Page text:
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In recent years, almost all of Taiwan has been shrouded in PM2.5. On December 6, the medical community and environmental groups in Changhua requested the government to address the connection between air pollution and cancer, asking authorities to develop related policies and calling on the people to participate in the demonstration against air pollution on December 26.

China Times reports, Cai Zhi-hung, director of Changhua Medical Alliance for Public Affairs, points out that although the smoking population has continued to decline in recent years, the percentage of lung cancer cases has been rising.

It has also been confirmed that the PM2.5 content in the air can reach deep inside the lungs and result in adenocarcinoma of the lung.

Liberty Times reports, Li Wu-po, supervisor of Changhua medical Alliance for Public Affairs, says that according to latest statistics issued by the Health Promotion Administration, lung cancer has been the top cause of death for five consecutive years and 9,167 people nationwide died of lung cancer last year. He notes that the population growth rate in Taiwan within these 30 years accounts for 28%, but the growth rate of lung cancer has gone up to 131%.

Li analyzes in the last decade, the top four counties with the highest average number of lung cancer cases are Yilan County, New Taipei City, Chiayi County and Keelung City, among which Yilan has always considered to have the freshest air. The high growth rate of lung cancer among females happens mostly in metropolitan areas, among which New Taipei City is the most serious and is followed by Taipei City.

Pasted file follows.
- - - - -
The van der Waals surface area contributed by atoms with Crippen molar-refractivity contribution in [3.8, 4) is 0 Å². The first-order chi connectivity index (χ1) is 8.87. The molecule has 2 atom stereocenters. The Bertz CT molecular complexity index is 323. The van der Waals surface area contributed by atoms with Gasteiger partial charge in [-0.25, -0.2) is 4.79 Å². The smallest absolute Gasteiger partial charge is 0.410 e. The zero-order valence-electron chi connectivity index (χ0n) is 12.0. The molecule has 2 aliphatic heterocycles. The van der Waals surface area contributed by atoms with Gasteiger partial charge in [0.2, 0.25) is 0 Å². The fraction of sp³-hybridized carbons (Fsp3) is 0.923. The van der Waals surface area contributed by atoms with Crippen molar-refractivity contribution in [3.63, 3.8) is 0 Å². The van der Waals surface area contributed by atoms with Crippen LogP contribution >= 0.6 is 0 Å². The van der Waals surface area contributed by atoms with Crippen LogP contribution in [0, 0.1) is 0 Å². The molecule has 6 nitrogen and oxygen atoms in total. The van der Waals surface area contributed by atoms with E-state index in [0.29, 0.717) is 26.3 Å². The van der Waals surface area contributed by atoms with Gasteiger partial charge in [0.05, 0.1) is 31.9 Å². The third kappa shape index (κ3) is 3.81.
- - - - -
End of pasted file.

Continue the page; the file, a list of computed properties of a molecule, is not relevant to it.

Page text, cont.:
Li says that the air pollution in Yilan, New Taipei City and Keelung might have to do with the diesel vehicles or transportation, while the air pollution in Chiayi County may be associated its location on the leeward side of the Sixth Naphtha Cracking Plant (a factory of Formosa Plastic Group).

Females suffering from lung cancer mostly reside in metropolitan areas, which might be related to household air pollution produced by cooking in high-density residential sectors.

“The Sixth Naphtha Cracking Plant and the coal-fired Taichung Power Plant emit large quantities of sulfur oxides, accounting for 70% of the air pollution in central Taiwan. Physician Ye Yi-zhe says that after the Tunghsiao Power Plant started using gas-fired electricity; the sulfur oxides decreased from 20,000 tons per year in 1997 to 7.8 tons per year in 2010, reducing by 99% and is a solution that can lead us closer to the world standards regarding air pollution.

Translated by June
Edited by Olivia Yang